When her sister was diagnosed with stage 4 breast cancer, Sarah Thorp turned to crowdfunding platform GoFundMe, launching a campaign to pay for her sister to attend the Integrative Whole Health Clinic, an alternative therapy center in Mexico that offers treatments such as coffee and flax seed enemas.
While such treatments don’t have any evidence indicating their efficacy, a lead physician at the clinic claimed a 75 percent success rate since 2000 in patients with cancers like Thorp’s. So, the two spent three weeks at the clinic to the tune of $21,000. Although Thorp says the center gave her sister a sense of hope where there was none, she died just over a year after returning.
Her story is one of many illustrating the extent of these fundraisers for disproven treatments, yet little oversight exists to hold crowdfunding platforms accountable for hosting them, reports an investigation published in BMJ.
In the UK alone, crowdfunding sites for cancer health raised at least £8 million ($10 million) since 2012, much of which was spent overseas, according to data compiled by Good Thinking Society, a charity that promotes scientific thinking.
When people are very ill, project director Michael Marshall says they are at their most vulnerable to someone “offering them disproven treatments that offer little but false hope.” He says crowdfunding sites need to vet campaigns citing alternative therapies that include discredited drugs, extreme dietary regimes, intravenous vitamin C, alkaline treatments, and others with no scientific backing to their efficacy.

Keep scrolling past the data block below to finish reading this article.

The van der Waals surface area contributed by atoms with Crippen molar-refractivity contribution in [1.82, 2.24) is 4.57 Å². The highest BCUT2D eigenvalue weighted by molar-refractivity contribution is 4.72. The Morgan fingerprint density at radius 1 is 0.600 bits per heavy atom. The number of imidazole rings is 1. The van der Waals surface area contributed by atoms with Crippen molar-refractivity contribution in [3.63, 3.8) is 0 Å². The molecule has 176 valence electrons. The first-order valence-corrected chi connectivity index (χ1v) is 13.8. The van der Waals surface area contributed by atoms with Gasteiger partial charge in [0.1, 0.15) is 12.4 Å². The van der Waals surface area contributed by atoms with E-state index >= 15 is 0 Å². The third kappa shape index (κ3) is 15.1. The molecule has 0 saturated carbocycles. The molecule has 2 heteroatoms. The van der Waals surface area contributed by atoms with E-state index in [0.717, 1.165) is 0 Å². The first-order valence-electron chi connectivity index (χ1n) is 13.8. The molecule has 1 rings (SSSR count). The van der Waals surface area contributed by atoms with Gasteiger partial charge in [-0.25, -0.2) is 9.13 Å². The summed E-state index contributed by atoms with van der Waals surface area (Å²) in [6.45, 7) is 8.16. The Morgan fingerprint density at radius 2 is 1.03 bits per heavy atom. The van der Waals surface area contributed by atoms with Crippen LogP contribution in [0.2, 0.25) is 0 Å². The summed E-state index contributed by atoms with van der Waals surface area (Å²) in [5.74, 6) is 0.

“It’s entirely understandable that people when in a health crisis might turn to clinics that make big promises and might find it hard to doubt their miraculous claims,” Marshall told IFLScience.
Perhaps more important, Marshall argues, is the huge role the media plays in “inadvertently promoting and proliferating these false claims.” Many of these treatments are administered by clinics overseas where regulations may be laxer. These treatment centers don’t typically publish data on how effective their therapies are, and instead rely on testimonials of former patients who may not be fully informed.
“Those testimonials – along with the positive media coverage they generate – serve as an advertising tool, but there is seldom any follow-up,” explained Marshall. “Our investigation, in part, performs that follow-up, and we found that more than a third of the patients who seek alternative cancer cures via fundraising appeals subsequently died – usually with a fraction of the attention and coverage that their miracle cure story was afforded.”
Marshall says a good rule of thumb is to follow the advice of qualified medical experts and look for consensus.
“If a treatment is fringe or is rejected by the majority of doctors, there’s usually a very good reason for that. If a treatment makes big promises that mainstream medical professionals do not agree with, then it is probably wise to approach it with extreme caution,” he said.
According to the investigation, GoFundMe says it is “taking proactive steps” in the US to make sure its users are better informed. However, JustGiving says it doesn’t believe the platform has “the expertise to make a judgment.”